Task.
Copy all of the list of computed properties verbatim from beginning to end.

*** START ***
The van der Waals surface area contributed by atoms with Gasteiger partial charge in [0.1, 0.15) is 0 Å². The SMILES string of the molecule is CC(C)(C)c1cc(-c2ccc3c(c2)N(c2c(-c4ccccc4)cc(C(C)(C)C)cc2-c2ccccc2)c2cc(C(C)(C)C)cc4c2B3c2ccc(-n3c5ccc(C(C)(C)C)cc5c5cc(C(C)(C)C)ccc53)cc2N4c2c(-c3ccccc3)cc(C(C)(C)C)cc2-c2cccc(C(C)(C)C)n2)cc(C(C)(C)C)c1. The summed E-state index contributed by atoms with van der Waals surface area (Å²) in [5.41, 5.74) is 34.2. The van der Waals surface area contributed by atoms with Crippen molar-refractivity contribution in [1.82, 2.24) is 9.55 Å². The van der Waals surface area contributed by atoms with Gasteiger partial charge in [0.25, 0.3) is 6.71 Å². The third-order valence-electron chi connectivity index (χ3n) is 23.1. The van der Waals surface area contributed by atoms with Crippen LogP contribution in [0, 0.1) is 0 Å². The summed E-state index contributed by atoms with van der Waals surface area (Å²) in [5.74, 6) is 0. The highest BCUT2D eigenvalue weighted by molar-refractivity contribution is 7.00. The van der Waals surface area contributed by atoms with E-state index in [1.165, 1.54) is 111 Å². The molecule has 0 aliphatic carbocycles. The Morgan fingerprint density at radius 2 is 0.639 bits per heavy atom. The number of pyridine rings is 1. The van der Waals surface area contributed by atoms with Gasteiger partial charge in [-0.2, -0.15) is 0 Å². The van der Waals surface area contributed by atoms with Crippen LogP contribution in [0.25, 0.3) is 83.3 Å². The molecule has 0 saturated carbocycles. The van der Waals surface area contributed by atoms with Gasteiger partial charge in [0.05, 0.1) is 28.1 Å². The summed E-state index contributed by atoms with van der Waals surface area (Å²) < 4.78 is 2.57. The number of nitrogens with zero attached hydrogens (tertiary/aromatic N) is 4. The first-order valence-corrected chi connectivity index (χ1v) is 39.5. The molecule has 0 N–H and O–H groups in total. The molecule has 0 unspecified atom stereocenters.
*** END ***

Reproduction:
The van der Waals surface area contributed by atoms with Gasteiger partial charge in [0.1, 0.15) is 0 Å². The SMILES string of the molecule is CC(C)(C)c1cc(-c2ccc3c(c2)N(c2c(-c4ccccc4)cc(C(C)(C)C)cc2-c2ccccc2)c2cc(C(C)(C)C)cc4c2B3c2ccc(-n3c5ccc(C(C)(C)C)cc5c5cc(C(C)(C)C)ccc53)cc2N4c2c(-c3ccccc3)cc(C(C)(C)C)cc2-c2cccc(C(C)(C)C)n2)cc(C(C)(C)C)c1. The summed E-state index contributed by atoms with van der Waals surface area (Å²) in [5.41, 5.74) is 34.2. The van der Waals surface area contributed by atoms with Crippen molar-refractivity contribution in [1.82, 2.24) is 9.55 Å². The van der Waals surface area contributed by atoms with Gasteiger partial charge in [0.25, 0.3) is 6.71 Å². The third-order valence-electron chi connectivity index (χ3n) is 23.1. The van der Waals surface area contributed by atoms with Crippen LogP contribution in [0, 0.1) is 0 Å². The summed E-state index contributed by atoms with van der Waals surface area (Å²) in [5.74, 6) is 0. The highest BCUT2D eigenvalue weighted by molar-refractivity contribution is 7.00. The van der Waals surface area contributed by atoms with E-state index in [1.165, 1.54) is 111 Å². The molecule has 0 aliphatic carbocycles. The Morgan fingerprint density at radius 2 is 0.639 bits per heavy atom. The number of pyridine rings is 1. The van der Waals surface area contributed by atoms with Gasteiger partial charge in [-0.2, -0.15) is 0 Å². The van der Waals surface area contributed by atoms with Crippen LogP contribution in [0.25, 0.3) is 83.3 Å². The molecule has 0 saturated carbocycles. The van der Waals surface area contributed by atoms with Gasteiger partial charge in [0.05, 0.1) is 28.1 Å². The summed E-state index contributed by atoms with van der Waals surface area (Å²) < 4.78 is 2.57. The number of nitrogens with zero attached hydrogens (tertiary/aromatic N) is 4. The first-order valence-corrected chi connectivity index (χ1v) is 39.5. The molecule has 0 N–H and O–H groups in total. The molecule has 0 unspecified atom stereocenters.